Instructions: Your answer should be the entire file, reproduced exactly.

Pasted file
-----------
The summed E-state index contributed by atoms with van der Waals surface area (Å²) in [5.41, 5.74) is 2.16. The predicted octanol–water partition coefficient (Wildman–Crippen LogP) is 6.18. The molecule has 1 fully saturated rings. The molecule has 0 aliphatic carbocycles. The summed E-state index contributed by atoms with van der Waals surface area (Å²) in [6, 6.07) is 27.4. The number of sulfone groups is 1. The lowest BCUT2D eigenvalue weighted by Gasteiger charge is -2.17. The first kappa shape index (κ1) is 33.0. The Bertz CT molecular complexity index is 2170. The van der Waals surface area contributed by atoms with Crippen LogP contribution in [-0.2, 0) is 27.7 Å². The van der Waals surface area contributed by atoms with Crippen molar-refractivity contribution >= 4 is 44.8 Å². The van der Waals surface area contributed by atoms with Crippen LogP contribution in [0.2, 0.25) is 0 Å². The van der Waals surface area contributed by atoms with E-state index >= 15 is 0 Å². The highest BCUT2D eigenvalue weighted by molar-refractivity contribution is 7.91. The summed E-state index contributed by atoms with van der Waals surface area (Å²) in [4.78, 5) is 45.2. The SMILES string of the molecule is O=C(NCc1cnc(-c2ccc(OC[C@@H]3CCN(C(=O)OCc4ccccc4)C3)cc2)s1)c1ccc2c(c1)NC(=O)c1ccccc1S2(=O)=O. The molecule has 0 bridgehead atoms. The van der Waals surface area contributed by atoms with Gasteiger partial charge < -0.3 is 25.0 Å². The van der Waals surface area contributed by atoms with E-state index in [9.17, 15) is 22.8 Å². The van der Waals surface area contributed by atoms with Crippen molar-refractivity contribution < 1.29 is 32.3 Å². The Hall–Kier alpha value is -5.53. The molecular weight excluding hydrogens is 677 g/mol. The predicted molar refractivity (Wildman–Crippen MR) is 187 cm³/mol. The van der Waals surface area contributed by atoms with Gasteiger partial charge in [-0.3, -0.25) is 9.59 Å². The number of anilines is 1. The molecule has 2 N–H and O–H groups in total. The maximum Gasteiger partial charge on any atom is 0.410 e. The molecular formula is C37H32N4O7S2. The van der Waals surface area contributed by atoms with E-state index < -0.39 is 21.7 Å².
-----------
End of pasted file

The summed E-state index contributed by atoms with van der Waals surface area (Å²) in [5.41, 5.74) is 2.16. The predicted octanol–water partition coefficient (Wildman–Crippen LogP) is 6.18. The molecule has 1 fully saturated rings. The molecule has 0 aliphatic carbocycles. The summed E-state index contributed by atoms with van der Waals surface area (Å²) in [6, 6.07) is 27.4. The number of sulfone groups is 1. The lowest BCUT2D eigenvalue weighted by Gasteiger charge is -2.17. The first kappa shape index (κ1) is 33.0. The Bertz CT molecular complexity index is 2170. The van der Waals surface area contributed by atoms with Crippen LogP contribution in [-0.2, 0) is 27.7 Å². The van der Waals surface area contributed by atoms with Crippen molar-refractivity contribution >= 4 is 44.8 Å². The van der Waals surface area contributed by atoms with Crippen LogP contribution in [0.2, 0.25) is 0 Å². The van der Waals surface area contributed by atoms with E-state index >= 15 is 0 Å². The highest BCUT2D eigenvalue weighted by molar-refractivity contribution is 7.91. The summed E-state index contributed by atoms with van der Waals surface area (Å²) in [4.78, 5) is 45.2. The SMILES string of the molecule is O=C(NCc1cnc(-c2ccc(OC[C@@H]3CCN(C(=O)OCc4ccccc4)C3)cc2)s1)c1ccc2c(c1)NC(=O)c1ccccc1S2(=O)=O. The molecule has 0 bridgehead atoms. The van der Waals surface area contributed by atoms with Gasteiger partial charge < -0.3 is 25.0 Å². The van der Waals surface area contributed by atoms with E-state index in [9.17, 15) is 22.8 Å². The van der Waals surface area contributed by atoms with Crippen molar-refractivity contribution < 1.29 is 32.3 Å². The Hall–Kier alpha value is -5.53. The molecular weight excluding hydrogens is 677 g/mol. The predicted molar refractivity (Wildman–Crippen MR) is 187 cm³/mol. The van der Waals surface area contributed by atoms with Gasteiger partial charge in [-0.3, -0.25) is 9.59 Å². The number of anilines is 1. The molecule has 2 N–H and O–H groups in total. The maximum Gasteiger partial charge on any atom is 0.410 e. The molecular formula is C37H32N4O7S2. The van der Waals surface area contributed by atoms with E-state index < -0.39 is 21.7 Å².